I'm going to take one more shot at clarifying the math. I know it's moot considering the update is out but for others who are interested. Your assumptions that the probabilities add is a fallacy somewhat similar to the idea of having a 100% chance of winning a prize by buying 5 raffle tickets with a 1 in 5 chance to win. I could give a break down of the actual odds of that if you're interested and give a breakdown of the different macrostates (never winning, winning once, winning twice, etc). Sorry, this is the physicist in me talking.

For this scenario, let's do a break down of what could happen and the statistics that follow.

Day 1: day 1 = 0.75, day 2 = 0.15, day 3 = 0.1

I'm in decimal form because it's easier to understand the math in my opinion. Covering all the options means everything should add up to 1 or 100%. At the end of day 1, there are 2 possibilities, the update happens (reality) or it doesn't happen (fantasy, thank God!). In scenario 1 (reality), the game is over. It 100% came out on day 1, so there's a 0% chance updates BEGIN on day 2 or 3. This scenario had a 0.75 chance of happening.

Scenario 1: day 1 = 1.00, day 2 = 0, day 3 = 0 (0.75 chance to happen)

Scenario 2: day 1 = 0, day 2 = 0.60, day 3 = 0.40 (0.25 chance to happen) (Notice that the ratio of day 2:day 3 remains constant)

The probabilities of both these scenarios are normalized to a particular outcome. If we multiply both scenarios by their respective probabilities we should return the original day 1 probability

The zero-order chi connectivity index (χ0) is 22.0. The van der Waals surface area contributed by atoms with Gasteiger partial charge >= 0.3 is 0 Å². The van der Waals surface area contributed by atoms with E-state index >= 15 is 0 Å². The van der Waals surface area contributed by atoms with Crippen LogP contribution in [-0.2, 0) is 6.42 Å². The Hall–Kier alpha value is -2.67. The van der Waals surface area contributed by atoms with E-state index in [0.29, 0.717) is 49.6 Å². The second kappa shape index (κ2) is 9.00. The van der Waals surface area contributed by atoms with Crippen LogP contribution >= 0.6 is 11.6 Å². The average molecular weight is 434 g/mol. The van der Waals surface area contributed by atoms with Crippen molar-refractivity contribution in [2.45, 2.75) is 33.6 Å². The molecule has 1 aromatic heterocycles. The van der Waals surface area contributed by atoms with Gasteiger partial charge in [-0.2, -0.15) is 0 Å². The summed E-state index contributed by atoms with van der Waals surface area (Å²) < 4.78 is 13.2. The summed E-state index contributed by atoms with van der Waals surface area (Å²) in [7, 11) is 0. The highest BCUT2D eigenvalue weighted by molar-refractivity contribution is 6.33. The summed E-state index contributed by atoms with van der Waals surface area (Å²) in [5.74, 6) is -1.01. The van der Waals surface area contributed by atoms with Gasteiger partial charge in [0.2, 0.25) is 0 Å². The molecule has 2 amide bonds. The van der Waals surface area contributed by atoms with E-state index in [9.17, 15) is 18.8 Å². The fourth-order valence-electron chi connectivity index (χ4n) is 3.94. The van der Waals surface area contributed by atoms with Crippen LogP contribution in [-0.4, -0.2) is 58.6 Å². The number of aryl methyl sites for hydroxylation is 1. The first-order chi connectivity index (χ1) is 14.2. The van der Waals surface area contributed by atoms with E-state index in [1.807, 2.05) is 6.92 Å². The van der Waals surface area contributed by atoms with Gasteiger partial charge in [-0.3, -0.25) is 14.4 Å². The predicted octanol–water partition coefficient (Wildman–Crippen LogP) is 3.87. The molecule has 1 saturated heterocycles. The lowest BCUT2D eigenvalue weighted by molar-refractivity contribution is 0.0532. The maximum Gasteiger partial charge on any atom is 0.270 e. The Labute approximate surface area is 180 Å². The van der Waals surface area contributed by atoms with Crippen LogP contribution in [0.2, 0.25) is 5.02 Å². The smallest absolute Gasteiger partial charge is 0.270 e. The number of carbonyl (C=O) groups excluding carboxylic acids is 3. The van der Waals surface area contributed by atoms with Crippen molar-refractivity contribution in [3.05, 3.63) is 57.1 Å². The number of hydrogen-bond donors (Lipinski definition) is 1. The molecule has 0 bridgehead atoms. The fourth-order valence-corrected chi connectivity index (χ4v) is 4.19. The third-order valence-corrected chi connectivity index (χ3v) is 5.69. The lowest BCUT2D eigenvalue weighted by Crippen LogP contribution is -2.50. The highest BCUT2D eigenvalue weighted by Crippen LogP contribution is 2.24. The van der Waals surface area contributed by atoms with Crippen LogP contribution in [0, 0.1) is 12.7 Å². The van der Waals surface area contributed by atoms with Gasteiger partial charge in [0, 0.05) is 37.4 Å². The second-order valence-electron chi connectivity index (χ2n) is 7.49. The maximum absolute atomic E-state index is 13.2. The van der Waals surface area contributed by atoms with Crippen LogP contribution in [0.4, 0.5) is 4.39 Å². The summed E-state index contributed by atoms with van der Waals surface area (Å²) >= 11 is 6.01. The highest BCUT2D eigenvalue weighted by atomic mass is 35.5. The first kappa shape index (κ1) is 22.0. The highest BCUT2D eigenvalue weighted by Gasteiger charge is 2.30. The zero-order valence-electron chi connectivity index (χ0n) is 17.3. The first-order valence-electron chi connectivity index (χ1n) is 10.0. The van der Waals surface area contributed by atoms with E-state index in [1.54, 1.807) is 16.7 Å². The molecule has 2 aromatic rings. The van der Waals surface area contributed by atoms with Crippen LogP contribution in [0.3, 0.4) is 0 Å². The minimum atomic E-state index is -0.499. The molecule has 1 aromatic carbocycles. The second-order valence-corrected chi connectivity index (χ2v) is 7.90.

day 1 = 1.00x0.75 + 0x0.25 = 0.75

day 2 = 0x0.75 + 0.60x0.25 = 0.15

day 3 = 0x0.75 + 0.40x0.25 = 0.1

One final point of clarification, one reason why this doesn't seem intuitive is that these are based on a certain condition. In this case the 1/4 chance they missed the Monday update. There's the classic stats problem (referenced in the movie 21) that's a good example. I'll modify it to make the point clearer. Imagine you're playing a modified version of deal or no deal. There are 100 briefcases, 1 has $1M the rest have a penny. The host of the show knows what briefcase is the winner. You pick a random briefcase. The host then opens 98 briefcases all revealed to be empty. The host then gives you a choice to stick with your briefcase or trade with the remaining briefcase. What would you do? The correct answer is swap briefcases. When you first picked a case there was a 99% chance you picked the wrong one. There was however, no way the host was going to reveal the winner, so there is now a 99% the case you didn't pick is a winner but still a 1% chance you got insanely lucky.

Why did I do this long rant? I'm still waiting for the OTA to reach me

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